The question begged by virtual space is, what if it’s just as good or better than the actual kind? If enough (or simply the right) people are persuaded, traditional architecture will disappear.
Mike Sorkin, U Scenes from the Electronic City”
“Take hold of those metal knobs on the arms of the chair ” whispered Lenina. “Otherwise you won’t get any of the feely effects ...”
Aldous Huxley, Brave New World
metaphasia: an inability to perceive metaphor
Douglas Coupland, Generation X
At the video station, each visitor wears 3D glasses of folded cardboard and earphones. The silliness of these devices points out their more basic function, which is simply to distinguish this video from everyday TV watching. The glasses and earphones are badges saying this video is special, just as the television monitors worn by the show are badges saying this architecture is special.
This apparatus of differentiation relies for its success, in part, on the media blitz recently enjoyed by technologies for the human body. The vocabulary of fascination with such interactive gear is surprisingly literal considering the long-standing suspicion that the relationship between viewers or readers and representation has always been interactive. The audience member’s body becomes a place to articulate anxiety about the fragile separation between audience and fiction, and the ongoing intimacy between people and characters. Frankenstein is a story about the intimacy between people and their productions. The central pair of Victor Frankenstein and his monster are creator and created engaging in an extended chase of mutual interdependence, identification and destruction. These two are only the most discussed among a dizzying array of slippery analogical relationships between biographical characters (Mary Shelley, her parents Mary Wollstonecraft and William Godwin, Percy Shelley, and Lord Byron) and fictional ones (Victor Frankenstein; Robert Walton, the book’s narrator-scribe; the monster; and a myriad of minor characters) which occur both in the novel and in associated critical and biographical writings. The same scary closeness between biography and fiction in Frankenstein and that between user and screen underlies the rhetoric of virtual reality.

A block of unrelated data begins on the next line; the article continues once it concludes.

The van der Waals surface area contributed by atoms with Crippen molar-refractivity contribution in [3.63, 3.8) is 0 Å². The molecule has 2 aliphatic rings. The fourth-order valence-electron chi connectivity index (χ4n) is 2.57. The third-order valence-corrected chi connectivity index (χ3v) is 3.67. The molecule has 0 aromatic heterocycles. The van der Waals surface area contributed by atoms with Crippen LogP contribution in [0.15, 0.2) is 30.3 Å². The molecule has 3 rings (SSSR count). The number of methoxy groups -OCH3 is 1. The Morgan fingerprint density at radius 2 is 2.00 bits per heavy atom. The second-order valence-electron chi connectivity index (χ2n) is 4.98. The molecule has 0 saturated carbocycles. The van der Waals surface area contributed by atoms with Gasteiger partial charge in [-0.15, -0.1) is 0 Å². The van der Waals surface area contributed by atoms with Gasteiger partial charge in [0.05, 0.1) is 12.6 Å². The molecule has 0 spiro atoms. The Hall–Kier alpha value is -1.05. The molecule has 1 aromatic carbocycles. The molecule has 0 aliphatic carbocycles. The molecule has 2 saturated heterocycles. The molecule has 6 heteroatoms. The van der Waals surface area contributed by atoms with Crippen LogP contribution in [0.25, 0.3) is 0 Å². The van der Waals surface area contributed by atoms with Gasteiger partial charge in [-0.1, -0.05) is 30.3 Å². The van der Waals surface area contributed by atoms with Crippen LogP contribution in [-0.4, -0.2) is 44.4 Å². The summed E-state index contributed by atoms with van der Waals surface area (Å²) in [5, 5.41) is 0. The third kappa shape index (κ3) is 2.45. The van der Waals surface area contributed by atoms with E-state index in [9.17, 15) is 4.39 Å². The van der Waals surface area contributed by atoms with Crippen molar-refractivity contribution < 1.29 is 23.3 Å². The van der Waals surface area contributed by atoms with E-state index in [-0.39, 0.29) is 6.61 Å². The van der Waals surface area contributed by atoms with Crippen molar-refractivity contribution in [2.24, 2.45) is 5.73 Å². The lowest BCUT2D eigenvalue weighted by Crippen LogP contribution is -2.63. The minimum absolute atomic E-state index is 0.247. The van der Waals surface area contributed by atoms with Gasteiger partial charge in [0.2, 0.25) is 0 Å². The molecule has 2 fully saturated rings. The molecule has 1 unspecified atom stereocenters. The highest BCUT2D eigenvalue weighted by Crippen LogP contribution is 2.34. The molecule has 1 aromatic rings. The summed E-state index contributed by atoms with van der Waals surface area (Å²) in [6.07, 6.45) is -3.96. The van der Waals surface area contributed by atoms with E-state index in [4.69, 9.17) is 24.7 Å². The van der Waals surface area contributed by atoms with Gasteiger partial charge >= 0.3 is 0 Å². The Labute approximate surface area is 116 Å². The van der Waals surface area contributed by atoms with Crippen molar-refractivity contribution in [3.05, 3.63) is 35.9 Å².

In the Takamatsu show, as in Frankenstein, technology is used as a tool of production, in the form of CAD programs, animations and the televisions on which they’re shown. It is also the organizing vocabulary of the designs, providing the terms with which it can be described as controversial or futuristic. The tools themselves seem to delineate the boundaries of production, creating its limits and options. A medium’s apparently irreducible qualities, such as the animation program’s list of commands, absorb those qualities of the animations unclaimed by any person. Similarly, the techno-imagery absorbs faiths in and desires for technology as progress, and disperses those throughout the buildings and discussions of them. The exhibition uses technology to represent and propel us toward the future, leaving architecture, and architects, free to disclaim any such ambition. We, however, respond viscerally to representations in ways that are disarming even when the connections are not flagrantly diagrammed by tools.
Rachel Allen has studied architecture at Princeton and SCI-Arc and is currently working in San Francisco.